PROFIS mission provides needed medical support at home and abroad

By Lt. Col. Angela Wallace | Army Reserve Medical Command | July 19, 2017

SAN DIEGO — On a humid California summer evening, nearly 100 Soldiers assigned to Army Reserve Medical Command’s 7452nd Medical Backfill Battalion sat side by side in their Army Reserve facility awaiting the legal and administrative briefings required to prepare them for upcoming missions. Like many other Army Reserve units put on alert for a future mobilization, the personnel assigned to the 7452nd MBB are completing the second of several levels of Soldier Readiness Processing which ensures they are medically and administratively prepared to go when and where they are needed.

This is where the similarities end between 7452nd MBB and most other units. These Soldiers are assigned to a special mission that ARMEDCOM supports, called the Professional Filler System, or PROFIS, mission. Functionally aligned to U.S. Army Medical Command, ARMEDCOM is uniquely capable of simultaneously providing military hospital and clinic expansion, augmentation, blood donor services, as well as dental and veterinary services. The MBB Soldiers placed on alert each rotation are selected to support these different missions based on MEDCOM’s identified needs.

Maj. Ausha Partido, the mobilization officer assigned to Western Medical Area Readiness Support Group, explains how this mission differs from others.

“Some of these Soldiers have been on PROFIS missions before, so they understand how this mission works. Some have not, but are eager to go and they start making those adjustments in their family life. PROFIS missions are unique. They have different start dates. These are individual missions. Some missions are over 120 days and they can go all the way up to 365 days, and their assignments can be in medical facilities here in the continental United States, Germany or Hawaii,” said Partido.

Although 100 personnel within the MBB have been alerted, not everyone will be selected to receive mobilization orders, and that unknown factor is one of the more difficult aspects of this mission.

Capt. Leo Frutiz, a perioperative nurse assigned to the 7452nd MBB has been alerted for his second PROFIS mission and shared how he and his family have prepared.

“I was given about four months notice when I was selected for my last PROFIS mission, and this time it should be similar. We’re all going to different places. It’s not like other Soldiers who deploy as a unit. Last time I got lucky and four of us from my unit got to go to support the same hospital. We were in different sections working, but at least we were all in the same place,” said Frutiz.

For the first PROFIS mission, Frutiz was given a short-notice change of mission location from Hawaii to Fort Bragg, North Carolina which ended up working out for Frutiz and his wife, who was pregnant at the time with their first child.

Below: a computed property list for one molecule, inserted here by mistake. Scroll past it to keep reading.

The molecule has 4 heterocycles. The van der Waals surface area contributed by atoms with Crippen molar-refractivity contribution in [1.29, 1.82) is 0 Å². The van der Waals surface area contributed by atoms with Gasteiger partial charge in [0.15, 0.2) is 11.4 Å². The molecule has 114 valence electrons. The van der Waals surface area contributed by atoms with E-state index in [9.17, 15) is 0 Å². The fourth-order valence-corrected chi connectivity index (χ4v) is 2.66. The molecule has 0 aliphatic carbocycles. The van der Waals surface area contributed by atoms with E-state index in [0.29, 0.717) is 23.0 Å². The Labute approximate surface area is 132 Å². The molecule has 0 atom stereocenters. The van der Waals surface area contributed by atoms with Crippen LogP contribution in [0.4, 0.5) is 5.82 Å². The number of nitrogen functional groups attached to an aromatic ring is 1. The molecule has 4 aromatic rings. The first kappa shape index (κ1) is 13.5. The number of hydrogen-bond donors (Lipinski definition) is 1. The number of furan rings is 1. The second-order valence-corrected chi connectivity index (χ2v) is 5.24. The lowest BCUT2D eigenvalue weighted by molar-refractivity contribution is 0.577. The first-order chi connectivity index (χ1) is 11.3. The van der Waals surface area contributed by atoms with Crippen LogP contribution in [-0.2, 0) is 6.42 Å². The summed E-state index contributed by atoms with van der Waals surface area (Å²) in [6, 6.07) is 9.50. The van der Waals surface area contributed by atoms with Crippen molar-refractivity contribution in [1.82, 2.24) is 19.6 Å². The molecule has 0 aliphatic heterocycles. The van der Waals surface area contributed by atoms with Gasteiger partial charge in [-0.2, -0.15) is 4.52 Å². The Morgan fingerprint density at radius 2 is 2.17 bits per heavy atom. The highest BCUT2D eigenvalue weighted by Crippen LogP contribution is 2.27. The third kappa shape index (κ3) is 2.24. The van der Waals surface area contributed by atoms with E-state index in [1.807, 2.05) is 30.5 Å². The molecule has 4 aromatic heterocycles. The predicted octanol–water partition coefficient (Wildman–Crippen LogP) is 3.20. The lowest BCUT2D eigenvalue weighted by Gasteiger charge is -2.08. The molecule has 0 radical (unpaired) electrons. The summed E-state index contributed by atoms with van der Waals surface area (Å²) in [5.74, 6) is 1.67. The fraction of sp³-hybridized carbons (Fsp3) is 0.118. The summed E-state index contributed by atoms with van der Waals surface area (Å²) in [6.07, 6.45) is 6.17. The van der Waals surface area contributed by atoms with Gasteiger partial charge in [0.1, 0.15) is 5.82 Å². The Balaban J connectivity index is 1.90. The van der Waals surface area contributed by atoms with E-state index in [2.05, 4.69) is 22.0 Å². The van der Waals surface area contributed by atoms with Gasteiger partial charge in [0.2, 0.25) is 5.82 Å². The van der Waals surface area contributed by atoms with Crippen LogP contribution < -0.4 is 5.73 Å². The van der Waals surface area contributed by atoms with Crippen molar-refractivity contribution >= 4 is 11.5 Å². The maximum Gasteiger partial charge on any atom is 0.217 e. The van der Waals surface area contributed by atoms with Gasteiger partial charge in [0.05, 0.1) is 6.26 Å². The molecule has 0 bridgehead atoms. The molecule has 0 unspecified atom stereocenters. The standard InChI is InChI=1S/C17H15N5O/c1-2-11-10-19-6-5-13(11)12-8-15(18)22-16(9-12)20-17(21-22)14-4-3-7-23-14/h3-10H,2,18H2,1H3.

“I learned so much from the first mission, but one of the experiences I will never forget was when I requested a week of leave so I could get back to California to be there for my wife’s delivery. She ended up delivering a week early. She called me on a Friday morning while I was at work at the hospital. I told her I was on call and wouldn’t be able to make it, but I was able to get permission to go and surprise her.

“When I was on the plane, a very friendly woman next to me discovered what I was doing and told the flight stewardess, and the stewardess told the captain of the plane. We landed in San Diego an hour ahead of schedule, and they had everyone stay in their seats so I could get out first so I could make it in time to be with my wife. I went in to the delivery room and our family was crying and clapping, because no one expected me to show up. Within the hour, my wife delivered. I made it and got to be there,” said Frutiz.

Preparing the Family isn’t the only thing Soldiers must consider. They also need to have open communication with their employers.

“I’ve tried to tell my employer as much information as I can, as I receive it so they’re informed. They’ve been very supportive, and I’m thankful for that. I’ve had the same job for over 17 years,” Kubitz said.

Partido agreed with the need for additional preparation for a PROFIS mission.

“Soldiers need to have a Plan A and a Plan B. Plan A is the plan when everything goes the way you anticipate it – what happens with family life and civilian life. If they don’t end up getting selected for this mission, then Plan B is what happens. Expect the unexpected and have contingency plans. Soldiers shouldn’t make changes right away while they are on alert. They should begin making the bigger changes once they get their mobilization order,” said Partido.

Partido also emphasized the necessity of having orders in hand before getting out of leases, moving Families or any other significant changes.

“I had a Soldier contact me who was driving on his way to his mission, and he told me he’d been checking his email every day. I knew his name in my head because I had been tracking his orders – I hadn’t received them yet. His report date had changed and he didn’t get that information because he was only monitoring his civilian email account. Soldiers need to be monitoring their military email accounts,” Partido emphasized.

“I encourage Soldiers to stay in touch with their point of contact at the unit, and ensure they are communicating life events so that the unit can try to work with Soldiers to take those life events into consideration as they’re prioritizing those missions for fill. Communication is key,” concluded Partido.

News Search